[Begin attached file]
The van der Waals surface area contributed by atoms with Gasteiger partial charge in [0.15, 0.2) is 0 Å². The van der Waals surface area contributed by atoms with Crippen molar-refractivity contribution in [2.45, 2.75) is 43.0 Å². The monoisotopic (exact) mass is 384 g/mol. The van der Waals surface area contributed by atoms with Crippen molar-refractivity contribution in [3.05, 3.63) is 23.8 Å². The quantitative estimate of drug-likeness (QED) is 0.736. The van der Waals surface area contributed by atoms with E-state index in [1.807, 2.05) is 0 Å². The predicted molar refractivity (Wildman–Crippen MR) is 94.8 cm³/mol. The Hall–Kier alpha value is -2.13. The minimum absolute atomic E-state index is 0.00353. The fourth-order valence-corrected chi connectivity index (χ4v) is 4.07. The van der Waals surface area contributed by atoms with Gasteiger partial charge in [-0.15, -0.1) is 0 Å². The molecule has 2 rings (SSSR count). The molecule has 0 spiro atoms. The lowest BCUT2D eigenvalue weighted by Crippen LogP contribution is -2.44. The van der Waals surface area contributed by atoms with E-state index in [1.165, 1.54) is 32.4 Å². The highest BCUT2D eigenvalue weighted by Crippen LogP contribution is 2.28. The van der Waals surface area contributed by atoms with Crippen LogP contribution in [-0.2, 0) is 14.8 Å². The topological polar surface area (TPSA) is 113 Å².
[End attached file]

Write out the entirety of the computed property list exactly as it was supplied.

The van der Waals surface area contributed by atoms with Gasteiger partial charge in [0.15, 0.2) is 0 Å². The van der Waals surface area contributed by atoms with Crippen molar-refractivity contribution in [2.45, 2.75) is 43.0 Å². The monoisotopic (exact) mass is 384 g/mol. The van der Waals surface area contributed by atoms with Crippen molar-refractivity contribution in [3.05, 3.63) is 23.8 Å². The quantitative estimate of drug-likeness (QED) is 0.736. The van der Waals surface area contributed by atoms with E-state index in [1.807, 2.05) is 0 Å². The predicted molar refractivity (Wildman–Crippen MR) is 94.8 cm³/mol. The Hall–Kier alpha value is -2.13. The minimum absolute atomic E-state index is 0.00353. The fourth-order valence-corrected chi connectivity index (χ4v) is 4.07. The van der Waals surface area contributed by atoms with Gasteiger partial charge in [-0.15, -0.1) is 0 Å². The molecule has 2 rings (SSSR count). The molecule has 0 spiro atoms. The lowest BCUT2D eigenvalue weighted by Crippen LogP contribution is -2.44. The van der Waals surface area contributed by atoms with E-state index in [1.165, 1.54) is 32.4 Å². The highest BCUT2D eigenvalue weighted by Crippen LogP contribution is 2.28. The van der Waals surface area contributed by atoms with Crippen LogP contribution in [-0.2, 0) is 14.8 Å². The topological polar surface area (TPSA) is 113 Å².